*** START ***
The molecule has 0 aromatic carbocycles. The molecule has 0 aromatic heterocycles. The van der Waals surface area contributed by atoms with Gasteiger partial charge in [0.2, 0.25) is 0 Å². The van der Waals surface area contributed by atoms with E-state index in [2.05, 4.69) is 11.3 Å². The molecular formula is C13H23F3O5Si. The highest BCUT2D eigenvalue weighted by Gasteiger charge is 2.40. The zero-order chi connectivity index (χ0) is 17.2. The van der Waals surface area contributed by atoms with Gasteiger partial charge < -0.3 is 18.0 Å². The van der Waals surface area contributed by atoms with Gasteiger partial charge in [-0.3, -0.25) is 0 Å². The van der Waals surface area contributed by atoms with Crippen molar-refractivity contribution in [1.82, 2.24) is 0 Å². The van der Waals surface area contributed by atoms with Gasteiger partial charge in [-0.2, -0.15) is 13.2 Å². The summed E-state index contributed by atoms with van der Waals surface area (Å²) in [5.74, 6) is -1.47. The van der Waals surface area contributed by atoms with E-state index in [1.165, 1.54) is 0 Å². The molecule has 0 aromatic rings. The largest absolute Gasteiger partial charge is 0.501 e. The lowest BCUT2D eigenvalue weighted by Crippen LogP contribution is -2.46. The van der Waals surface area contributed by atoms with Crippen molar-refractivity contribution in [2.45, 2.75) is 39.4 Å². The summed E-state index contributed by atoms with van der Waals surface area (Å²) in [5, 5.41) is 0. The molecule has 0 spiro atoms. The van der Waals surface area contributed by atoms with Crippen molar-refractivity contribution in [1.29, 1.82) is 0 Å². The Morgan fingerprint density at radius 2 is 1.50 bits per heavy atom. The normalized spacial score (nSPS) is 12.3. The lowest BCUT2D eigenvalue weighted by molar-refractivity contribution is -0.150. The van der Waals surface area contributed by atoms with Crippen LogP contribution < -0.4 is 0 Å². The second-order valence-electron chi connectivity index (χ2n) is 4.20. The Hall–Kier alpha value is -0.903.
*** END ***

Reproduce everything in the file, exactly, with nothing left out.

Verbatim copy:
The molecule has 0 aromatic carbocycles. The molecule has 0 aromatic heterocycles. The van der Waals surface area contributed by atoms with Gasteiger partial charge in [0.2, 0.25) is 0 Å². The van der Waals surface area contributed by atoms with E-state index in [2.05, 4.69) is 11.3 Å². The molecular formula is C13H23F3O5Si. The highest BCUT2D eigenvalue weighted by Gasteiger charge is 2.40. The zero-order chi connectivity index (χ0) is 17.2. The van der Waals surface area contributed by atoms with Gasteiger partial charge < -0.3 is 18.0 Å². The van der Waals surface area contributed by atoms with Gasteiger partial charge in [-0.3, -0.25) is 0 Å². The van der Waals surface area contributed by atoms with Crippen molar-refractivity contribution in [1.82, 2.24) is 0 Å². The van der Waals surface area contributed by atoms with Gasteiger partial charge in [-0.2, -0.15) is 13.2 Å². The summed E-state index contributed by atoms with van der Waals surface area (Å²) in [5.74, 6) is -1.47. The van der Waals surface area contributed by atoms with E-state index in [1.165, 1.54) is 0 Å². The molecule has 0 aromatic rings. The largest absolute Gasteiger partial charge is 0.501 e. The lowest BCUT2D eigenvalue weighted by Crippen LogP contribution is -2.46. The van der Waals surface area contributed by atoms with Crippen molar-refractivity contribution in [2.45, 2.75) is 39.4 Å². The summed E-state index contributed by atoms with van der Waals surface area (Å²) in [5, 5.41) is 0. The molecule has 0 spiro atoms. The van der Waals surface area contributed by atoms with Crippen molar-refractivity contribution in [1.29, 1.82) is 0 Å². The Morgan fingerprint density at radius 2 is 1.50 bits per heavy atom. The normalized spacial score (nSPS) is 12.3. The lowest BCUT2D eigenvalue weighted by molar-refractivity contribution is -0.150. The van der Waals surface area contributed by atoms with Crippen LogP contribution < -0.4 is 0 Å². The second-order valence-electron chi connectivity index (χ2n) is 4.20. The Hall–Kier alpha value is -0.903.